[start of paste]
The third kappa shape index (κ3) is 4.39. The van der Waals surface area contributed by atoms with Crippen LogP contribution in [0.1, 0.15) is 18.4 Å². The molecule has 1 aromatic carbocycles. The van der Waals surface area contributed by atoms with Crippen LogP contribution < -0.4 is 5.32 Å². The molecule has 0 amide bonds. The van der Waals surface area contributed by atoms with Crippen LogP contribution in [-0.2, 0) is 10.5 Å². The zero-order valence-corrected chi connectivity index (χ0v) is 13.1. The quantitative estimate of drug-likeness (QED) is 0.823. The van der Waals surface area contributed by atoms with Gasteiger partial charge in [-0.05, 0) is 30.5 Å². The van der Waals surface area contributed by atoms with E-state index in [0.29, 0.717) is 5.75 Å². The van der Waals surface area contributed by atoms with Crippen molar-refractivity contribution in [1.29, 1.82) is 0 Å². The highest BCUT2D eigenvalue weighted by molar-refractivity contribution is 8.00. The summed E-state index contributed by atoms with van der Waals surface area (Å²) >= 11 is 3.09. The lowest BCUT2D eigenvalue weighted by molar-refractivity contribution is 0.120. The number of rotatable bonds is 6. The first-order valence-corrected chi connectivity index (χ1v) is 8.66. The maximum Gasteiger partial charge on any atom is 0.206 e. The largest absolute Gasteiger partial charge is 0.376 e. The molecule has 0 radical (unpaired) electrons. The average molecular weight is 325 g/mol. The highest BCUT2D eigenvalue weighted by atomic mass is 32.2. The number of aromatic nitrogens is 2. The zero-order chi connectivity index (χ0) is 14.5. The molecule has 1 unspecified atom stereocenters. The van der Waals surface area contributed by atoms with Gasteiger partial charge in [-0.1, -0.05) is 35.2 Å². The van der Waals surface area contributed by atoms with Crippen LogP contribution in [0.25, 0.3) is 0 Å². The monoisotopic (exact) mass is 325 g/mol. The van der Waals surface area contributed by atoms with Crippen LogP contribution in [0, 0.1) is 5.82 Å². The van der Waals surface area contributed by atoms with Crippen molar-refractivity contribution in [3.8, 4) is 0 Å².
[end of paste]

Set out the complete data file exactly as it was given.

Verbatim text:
The third kappa shape index (κ3) is 4.39. The van der Waals surface area contributed by atoms with Crippen LogP contribution in [0.1, 0.15) is 18.4 Å². The molecule has 1 aromatic carbocycles. The van der Waals surface area contributed by atoms with Crippen LogP contribution < -0.4 is 5.32 Å². The molecule has 0 amide bonds. The van der Waals surface area contributed by atoms with Crippen LogP contribution in [-0.2, 0) is 10.5 Å². The zero-order valence-corrected chi connectivity index (χ0v) is 13.1. The quantitative estimate of drug-likeness (QED) is 0.823. The van der Waals surface area contributed by atoms with Gasteiger partial charge in [-0.05, 0) is 30.5 Å². The van der Waals surface area contributed by atoms with E-state index in [0.29, 0.717) is 5.75 Å². The van der Waals surface area contributed by atoms with Crippen molar-refractivity contribution in [1.29, 1.82) is 0 Å². The highest BCUT2D eigenvalue weighted by molar-refractivity contribution is 8.00. The summed E-state index contributed by atoms with van der Waals surface area (Å²) >= 11 is 3.09. The lowest BCUT2D eigenvalue weighted by molar-refractivity contribution is 0.120. The number of rotatable bonds is 6. The first-order valence-corrected chi connectivity index (χ1v) is 8.66. The maximum Gasteiger partial charge on any atom is 0.206 e. The largest absolute Gasteiger partial charge is 0.376 e. The molecule has 0 radical (unpaired) electrons. The average molecular weight is 325 g/mol. The highest BCUT2D eigenvalue weighted by atomic mass is 32.2. The number of aromatic nitrogens is 2. The zero-order chi connectivity index (χ0) is 14.5. The molecule has 1 unspecified atom stereocenters. The van der Waals surface area contributed by atoms with Gasteiger partial charge in [-0.1, -0.05) is 35.2 Å². The van der Waals surface area contributed by atoms with Crippen LogP contribution in [0.25, 0.3) is 0 Å². The monoisotopic (exact) mass is 325 g/mol. The van der Waals surface area contributed by atoms with Crippen LogP contribution in [0, 0.1) is 5.82 Å². The van der Waals surface area contributed by atoms with Crippen molar-refractivity contribution in [3.8, 4) is 0 Å².